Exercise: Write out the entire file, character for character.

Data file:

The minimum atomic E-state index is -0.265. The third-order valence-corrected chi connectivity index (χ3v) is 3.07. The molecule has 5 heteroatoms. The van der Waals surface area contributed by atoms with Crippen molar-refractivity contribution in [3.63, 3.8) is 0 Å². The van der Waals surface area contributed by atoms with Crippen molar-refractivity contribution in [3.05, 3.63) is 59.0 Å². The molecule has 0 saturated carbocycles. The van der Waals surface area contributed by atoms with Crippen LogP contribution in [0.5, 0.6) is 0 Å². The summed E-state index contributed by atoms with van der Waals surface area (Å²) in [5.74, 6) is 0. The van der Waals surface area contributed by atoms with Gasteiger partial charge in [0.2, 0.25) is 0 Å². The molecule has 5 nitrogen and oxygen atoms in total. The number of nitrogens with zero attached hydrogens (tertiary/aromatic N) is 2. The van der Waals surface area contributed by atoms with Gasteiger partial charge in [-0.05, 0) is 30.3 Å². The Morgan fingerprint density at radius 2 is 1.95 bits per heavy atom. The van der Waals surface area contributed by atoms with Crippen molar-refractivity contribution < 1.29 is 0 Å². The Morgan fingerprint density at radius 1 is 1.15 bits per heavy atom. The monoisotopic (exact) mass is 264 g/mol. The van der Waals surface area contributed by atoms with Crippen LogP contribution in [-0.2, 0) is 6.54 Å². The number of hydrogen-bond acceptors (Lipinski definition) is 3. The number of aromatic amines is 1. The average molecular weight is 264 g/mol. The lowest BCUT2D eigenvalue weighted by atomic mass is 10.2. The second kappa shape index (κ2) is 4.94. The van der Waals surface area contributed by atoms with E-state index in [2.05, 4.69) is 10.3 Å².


The minimum atomic E-state index is -0.265. The third-order valence-corrected chi connectivity index (χ3v) is 3.07. The molecule has 5 heteroatoms. The van der Waals surface area contributed by atoms with Crippen molar-refractivity contribution in [3.63, 3.8) is 0 Å². The van der Waals surface area contributed by atoms with Crippen molar-refractivity contribution in [3.05, 3.63) is 59.0 Å². The molecule has 0 saturated carbocycles. The van der Waals surface area contributed by atoms with Crippen LogP contribution in [0.5, 0.6) is 0 Å². The summed E-state index contributed by atoms with van der Waals surface area (Å²) in [5.74, 6) is 0. The van der Waals surface area contributed by atoms with Gasteiger partial charge in [0.2, 0.25) is 0 Å². The molecule has 5 nitrogen and oxygen atoms in total. The number of nitrogens with zero attached hydrogens (tertiary/aromatic N) is 2. The van der Waals surface area contributed by atoms with Gasteiger partial charge in [-0.05, 0) is 30.3 Å². The Morgan fingerprint density at radius 2 is 1.95 bits per heavy atom. The van der Waals surface area contributed by atoms with Crippen molar-refractivity contribution < 1.29 is 0 Å². The Morgan fingerprint density at radius 1 is 1.15 bits per heavy atom. The monoisotopic (exact) mass is 264 g/mol. The van der Waals surface area contributed by atoms with Crippen LogP contribution in [-0.2, 0) is 6.54 Å². The number of hydrogen-bond acceptors (Lipinski definition) is 3. The number of aromatic amines is 1. The average molecular weight is 264 g/mol. The lowest BCUT2D eigenvalue weighted by atomic mass is 10.2. The second kappa shape index (κ2) is 4.94. The van der Waals surface area contributed by atoms with E-state index in [2.05, 4.69) is 10.3 Å².